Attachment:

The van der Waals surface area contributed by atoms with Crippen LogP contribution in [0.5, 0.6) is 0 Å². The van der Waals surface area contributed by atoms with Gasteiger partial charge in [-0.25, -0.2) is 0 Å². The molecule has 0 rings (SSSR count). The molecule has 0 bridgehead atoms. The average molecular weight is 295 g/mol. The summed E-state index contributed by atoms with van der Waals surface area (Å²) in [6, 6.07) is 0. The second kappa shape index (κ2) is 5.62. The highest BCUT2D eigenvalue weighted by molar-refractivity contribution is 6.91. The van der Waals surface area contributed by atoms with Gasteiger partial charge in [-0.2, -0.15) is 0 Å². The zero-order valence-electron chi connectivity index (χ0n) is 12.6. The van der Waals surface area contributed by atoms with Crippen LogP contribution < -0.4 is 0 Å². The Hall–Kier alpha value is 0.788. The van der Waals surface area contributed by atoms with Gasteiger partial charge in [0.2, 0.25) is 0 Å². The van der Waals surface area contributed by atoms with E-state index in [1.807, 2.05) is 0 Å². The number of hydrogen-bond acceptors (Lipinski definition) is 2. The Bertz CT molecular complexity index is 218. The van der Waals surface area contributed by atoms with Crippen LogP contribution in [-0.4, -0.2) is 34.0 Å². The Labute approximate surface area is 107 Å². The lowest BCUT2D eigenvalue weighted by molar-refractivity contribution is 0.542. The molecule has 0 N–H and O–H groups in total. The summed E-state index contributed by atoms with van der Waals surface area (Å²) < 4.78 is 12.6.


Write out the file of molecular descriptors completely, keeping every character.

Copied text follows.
The van der Waals surface area contributed by atoms with Crippen LogP contribution in [0.5, 0.6) is 0 Å². The van der Waals surface area contributed by atoms with Gasteiger partial charge in [-0.25, -0.2) is 0 Å². The molecule has 0 rings (SSSR count). The molecule has 0 bridgehead atoms. The average molecular weight is 295 g/mol. The summed E-state index contributed by atoms with van der Waals surface area (Å²) in [6, 6.07) is 0. The second kappa shape index (κ2) is 5.62. The highest BCUT2D eigenvalue weighted by molar-refractivity contribution is 6.91. The van der Waals surface area contributed by atoms with Gasteiger partial charge in [-0.2, -0.15) is 0 Å². The zero-order valence-electron chi connectivity index (χ0n) is 12.6. The van der Waals surface area contributed by atoms with Crippen LogP contribution < -0.4 is 0 Å². The Hall–Kier alpha value is 0.788. The van der Waals surface area contributed by atoms with Gasteiger partial charge in [0.2, 0.25) is 0 Å². The van der Waals surface area contributed by atoms with E-state index in [1.807, 2.05) is 0 Å². The number of hydrogen-bond acceptors (Lipinski definition) is 2. The Bertz CT molecular complexity index is 218. The van der Waals surface area contributed by atoms with Crippen LogP contribution in [-0.4, -0.2) is 34.0 Å². The Labute approximate surface area is 107 Å². The lowest BCUT2D eigenvalue weighted by molar-refractivity contribution is 0.542. The molecule has 0 N–H and O–H groups in total. The summed E-state index contributed by atoms with van der Waals surface area (Å²) < 4.78 is 12.6.